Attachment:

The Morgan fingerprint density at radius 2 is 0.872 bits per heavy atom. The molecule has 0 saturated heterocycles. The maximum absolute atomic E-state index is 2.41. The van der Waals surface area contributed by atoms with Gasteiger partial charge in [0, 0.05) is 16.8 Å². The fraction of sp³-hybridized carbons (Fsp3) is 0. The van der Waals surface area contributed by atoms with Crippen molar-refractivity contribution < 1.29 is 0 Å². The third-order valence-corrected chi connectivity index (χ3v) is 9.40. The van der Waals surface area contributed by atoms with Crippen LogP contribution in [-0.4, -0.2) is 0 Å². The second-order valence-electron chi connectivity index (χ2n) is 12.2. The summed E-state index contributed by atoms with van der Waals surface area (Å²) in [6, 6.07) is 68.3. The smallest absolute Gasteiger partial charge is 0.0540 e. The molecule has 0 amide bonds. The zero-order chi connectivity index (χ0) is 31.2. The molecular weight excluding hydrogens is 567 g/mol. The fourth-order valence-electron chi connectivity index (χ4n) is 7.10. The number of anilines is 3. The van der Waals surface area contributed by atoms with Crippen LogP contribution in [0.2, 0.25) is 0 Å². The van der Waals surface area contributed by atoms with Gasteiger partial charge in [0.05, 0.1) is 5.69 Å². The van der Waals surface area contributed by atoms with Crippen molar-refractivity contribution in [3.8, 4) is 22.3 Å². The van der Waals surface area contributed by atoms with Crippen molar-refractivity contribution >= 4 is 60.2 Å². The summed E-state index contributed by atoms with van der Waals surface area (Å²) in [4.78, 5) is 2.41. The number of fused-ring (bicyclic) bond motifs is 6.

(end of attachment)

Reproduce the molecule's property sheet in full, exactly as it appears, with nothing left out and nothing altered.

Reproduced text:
The Morgan fingerprint density at radius 2 is 0.872 bits per heavy atom. The molecule has 0 saturated heterocycles. The maximum absolute atomic E-state index is 2.41. The van der Waals surface area contributed by atoms with Gasteiger partial charge in [0, 0.05) is 16.8 Å². The fraction of sp³-hybridized carbons (Fsp3) is 0. The van der Waals surface area contributed by atoms with Crippen molar-refractivity contribution < 1.29 is 0 Å². The third-order valence-corrected chi connectivity index (χ3v) is 9.40. The van der Waals surface area contributed by atoms with Crippen LogP contribution in [-0.4, -0.2) is 0 Å². The second-order valence-electron chi connectivity index (χ2n) is 12.2. The summed E-state index contributed by atoms with van der Waals surface area (Å²) in [6, 6.07) is 68.3. The smallest absolute Gasteiger partial charge is 0.0540 e. The molecule has 0 amide bonds. The zero-order chi connectivity index (χ0) is 31.2. The molecular weight excluding hydrogens is 567 g/mol. The fourth-order valence-electron chi connectivity index (χ4n) is 7.10. The number of anilines is 3. The van der Waals surface area contributed by atoms with Crippen LogP contribution in [0.2, 0.25) is 0 Å². The van der Waals surface area contributed by atoms with Gasteiger partial charge in [0.05, 0.1) is 5.69 Å². The van der Waals surface area contributed by atoms with Crippen molar-refractivity contribution in [3.8, 4) is 22.3 Å². The van der Waals surface area contributed by atoms with Crippen molar-refractivity contribution >= 4 is 60.2 Å². The summed E-state index contributed by atoms with van der Waals surface area (Å²) in [4.78, 5) is 2.41. The number of fused-ring (bicyclic) bond motifs is 6.